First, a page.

Out of the Ovenmitts, Into the Streets!

20

August 14, 2012 by Kate Savage

Casserole Rebellions

I was raised to be a Mormon housewife. Accordingly, the ultimate tool of my sociability is the casserole. We speak in casseroles, the language of care. You are hurt, you are weary, we bring this thing to you. An exuberance of cheeses, meats, starches, veggies. It is both inexpensive and rich, diverse and homey, complex and profoundly unsophisticated. It is a relic of the gadget-hawking cooking that reigned in a father-knows-best suburbia, and also a promise of a future where we will thriftily use our leftovers, and give to food our time and care.

The casserole is a meal, but it is also the vessel that holds that meal. Especially in Quebec, where the ‘casserole’–a large pot–has become the demonstration tool of choice. People on the streets and on their balconies, banging pots and pans: the casserole rebellion.

(See a video of what I’m talking about, in its loveliest form, here)

Homey like the dish itself, and nothing new. In Oaxaca, 2006, women, banging casseroles, took over a radio station to break government control of media. In 2009, when Iceland demonstrators brought down the right-wing government, they called it “The Kitchenware Revolution” for all the pots and pans.

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When I was twelve and we moved to the rich suburbs, my mother, who was raised on a truck-driver’s sporadic salary, made a gauche social mistake. The neighbor was sick, and Mom brought her a casserole. The parents accepted it politely enough, but the kids didn’t hide their disgust. “We don’t eat casseroles,” one of them told me on the bus the next morning.

Of course I was ashamed. My family, fish-outta-water here, even with dad’s money. We ate casseroles instead of dining at the country club. We ourselves grew corn and cantaloupe instead of hiring someone to grow a lawn. We clumsily groped for a suburbia that mixed the best of urban and rural existence, instead of simply space to escape from poor, brown people; we raised sheep and chickens instead of sports cars, and were slow to see the joke was on us.

But a shame like that, a shame of your mother’s casseroles, is a useful shame. A sharp pride hid in the work of my mother’s hands (and yes, maybe a box of hamburger helper, maybe a can of cream of mushroom soup). When I told my family what I had heard, they helped me hone this pride: if you were too good for casseroles, you were no good at all.

Cacerolazo

While institutions protest with banners and flags and chants, the casserole demonstration can crop up in history bare of organization. Empty-potted housewives: not always with a water-tight political analysis, but with the thrill of the spontaneous.

Like populism itself, the pot-banging tactic can’t be corralled into political ideology. It breaks barriers, in a way that leaves all of us uneasy. Its big debut was by middle-class Chileans protesting Allende. Later it was used against Pinochet. It has been used both for and against Chavez.

And yet in its roughness the tactic hits me, hard. The sheer promise of it: public, political space can’t be taken from you. Even if they take the streets from you, as they tried to do in Quebec, even if they kettle and arrest you, you can’t be pushed out of the public. Noise travels. Sound waves can’t be kettled. Many of the images coming from Quebec show people on front porches, balconies, even inside, still in a neighborly clang of resistance.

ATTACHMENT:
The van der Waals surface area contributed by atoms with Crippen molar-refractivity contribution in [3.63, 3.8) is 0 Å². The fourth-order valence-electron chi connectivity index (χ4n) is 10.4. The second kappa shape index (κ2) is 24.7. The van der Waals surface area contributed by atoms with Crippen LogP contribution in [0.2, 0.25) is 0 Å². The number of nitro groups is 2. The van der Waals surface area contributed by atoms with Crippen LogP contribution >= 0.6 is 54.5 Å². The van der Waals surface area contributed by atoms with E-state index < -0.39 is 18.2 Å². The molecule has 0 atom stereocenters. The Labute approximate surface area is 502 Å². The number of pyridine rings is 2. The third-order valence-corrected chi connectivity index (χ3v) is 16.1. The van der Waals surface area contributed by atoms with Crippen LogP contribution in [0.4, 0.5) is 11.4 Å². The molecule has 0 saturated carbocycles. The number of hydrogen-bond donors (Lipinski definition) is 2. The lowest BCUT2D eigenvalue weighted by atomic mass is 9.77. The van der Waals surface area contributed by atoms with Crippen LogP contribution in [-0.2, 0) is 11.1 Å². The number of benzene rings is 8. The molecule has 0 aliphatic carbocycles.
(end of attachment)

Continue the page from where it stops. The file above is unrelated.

The boom of the empty casserole is a bark against precarity. By precarity, I mean the stress that lodges deep in your stomach pit when you think of your student debt or the cost of an ambulance ride, the bile in your throat when you try to pray away a lay-off, or when your tally tells you that retirement, ever, is financially impossible. Precarity bludgeons us. We are told we are more affluent and better off than anyone in the history of the world, but we walk about in a buzz of pre-traumatic stress.

Worse, precarity tries to strip us of our most important resource, which is our generosity with each other; it creates a culture where anyone, at any moment, could be stripped of her ability to care for herself and others. What we have we are forced to hoard, because your kid might get sick one day, or want to go to college to escape a dead-end job–if you haven’t been hiding away whatever you can, and don’t have a hefty bank account at the ready, you’re outta luck.

And so the group percussion of a casserole demonstration is the first timid movement of asserting generosity, of knitting a rough-and-tumble community. A letter to the editor in Quebec’s paper gushes:

Now people greet and talk.  Now neighborhood meetings, discussions, vigils start up casually among neighbours on the steps and balconies of Montreal.  The neighborhood will be less and less alien.  This is a true political victory!

We should repeat this friendly beating [the evocation of tapage doesn’t quite work as well in English] possibly in other forms, until the land is occupied by neighbors who recognize one another, encounter one another each day by chance, and have known one another over the years.  That is how we live in a place, that is how we become citizens.

My heart swells with joy.

(I took the English translation from here)

———————————————————————————————

I was radicalized with a group of Mormons, and when we come home from the long meetings and demonstrations and occupations, we confess to each other our need for casseroles. We confess that what we would prefer–what would be far more comfortable than chanting anti-capitalist slogans and being chased by riot cops–would be to build a casserole and send it steaming to a sick neighbor. Out of time, we ache after this kind of apolitical, care-oriented interaction.

To sustain ourselves and to concede to our conscience, we do what we can to meld the two. We work in the kitchens at occupations and learn the skills of street medics for major demonstrations. We feed protesters and later flush pepper spray from their eyes. We soothe our own inflamed need for one-on-one care in the middle of a jaw-clenched agitation for systemic change. We remind ourselves that the toppling of bullies is also a kind of neighborliness.

Now our neighbors to the north have sent us these new casseroles, and we know what to do with them. We know that some of the animation in the Quebecois casserole-clanging was itself fed by the zeal of Occupy Wall Street, which in turn caught hope from the uprisings in Egypt and Tunisia, the Indignados of Spain, and so on, down and up and around all the world’s movements.

In the book Wobblies and Zapatistas, Staughton Lynd says solidarity is a relay race, where the torch has to be passed continually from one living runner to another. For us, solidarity is a ladies’ auxiliary of disobedience, a sign-up sheet for mutual aid as members of The Revolt Society.